Presentation Authors: Chris Du, William Berg*, Alexandra Siegal, Zhenyue Huang, Steven Weissbart, Jason Kim, Stony Brook, NY
Introduction: Patients receiving percutaneous tibial nerve stimulation (PTNS) require routine maintenance sessions for sustained efficacy. Currently, no studies characterize compliance with long-term PTNS maintenance. We sought to evaluate PTNS maintenance therapy dropout rates and identify factors associated with compliance.
Methods: Our PTNS database was queried for patients from 2014-2017. Demographic and visit data were collected. Maintenance therapy was patient driven and frequency of sessions based on symptomology. Dropout from maintenance was assessed at 3, 6, 9, and 12 months after the completion of 12 initial sessions. Multiple variables were tested for correlation with dropout in patients remaining on maintenance therapy for 1 year versus those who discontinued.
Results: We identified 133 PTNS patients, with 96 patients completing initial PTNS therapy and 69 proceeding on maintenance. At 3, 6, 9, and 12 months, continuation rates were 72.4% (50/69), 53.6% (37/69), 43.5% (30/69), and 30.4% (21/69) (Figure 1). The mean days until dropout was 187 (SD=134). Demographic and clinical variables are listed in Table 1. Common reasons for maintenance dropout were perceived inefficacy (n=10), time commitment (n=5), insurance issues (n=4), and interest in other therapies (n=4). A multivariate logistic regression model found that perceived symptom improvement (HR=43, p=0.034) and Medicare status (HR=96, p=0.027) were positively associated while employment (HR=0.12, p=0.045) was negatively associated with continuing maintenance therapy for greater than 1 year.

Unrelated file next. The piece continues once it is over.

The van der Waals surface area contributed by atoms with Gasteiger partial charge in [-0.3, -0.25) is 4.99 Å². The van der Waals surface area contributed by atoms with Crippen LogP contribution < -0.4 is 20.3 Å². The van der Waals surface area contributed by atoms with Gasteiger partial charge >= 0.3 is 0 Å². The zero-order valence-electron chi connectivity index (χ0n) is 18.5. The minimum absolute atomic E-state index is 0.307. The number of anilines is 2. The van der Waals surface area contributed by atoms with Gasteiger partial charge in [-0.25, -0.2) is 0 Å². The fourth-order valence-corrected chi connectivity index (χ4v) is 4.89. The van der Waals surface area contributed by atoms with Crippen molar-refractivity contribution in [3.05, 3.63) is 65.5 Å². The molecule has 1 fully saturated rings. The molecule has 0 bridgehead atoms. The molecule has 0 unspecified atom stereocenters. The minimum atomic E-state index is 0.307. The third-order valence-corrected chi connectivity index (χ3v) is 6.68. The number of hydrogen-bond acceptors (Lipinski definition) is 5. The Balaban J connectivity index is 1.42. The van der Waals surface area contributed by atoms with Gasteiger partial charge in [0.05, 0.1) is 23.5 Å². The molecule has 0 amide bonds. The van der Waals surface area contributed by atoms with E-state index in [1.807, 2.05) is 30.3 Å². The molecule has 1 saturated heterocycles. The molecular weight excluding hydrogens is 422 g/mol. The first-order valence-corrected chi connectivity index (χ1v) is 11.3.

Conclusions: Overall, 30% of patients continued to receive PTNS maintenance therapy 1 year after initial therapy. Approximately 50% of patients stopped maintenance therapy after 7 months. Possible predictors of continued therapy were perceived symptomatic improvement, insurance and employment status. Inefficacy and time commitment were the most commonly cited reasons for dropout. Future studies are required to understand low compliance in PTNS maintenance therapy.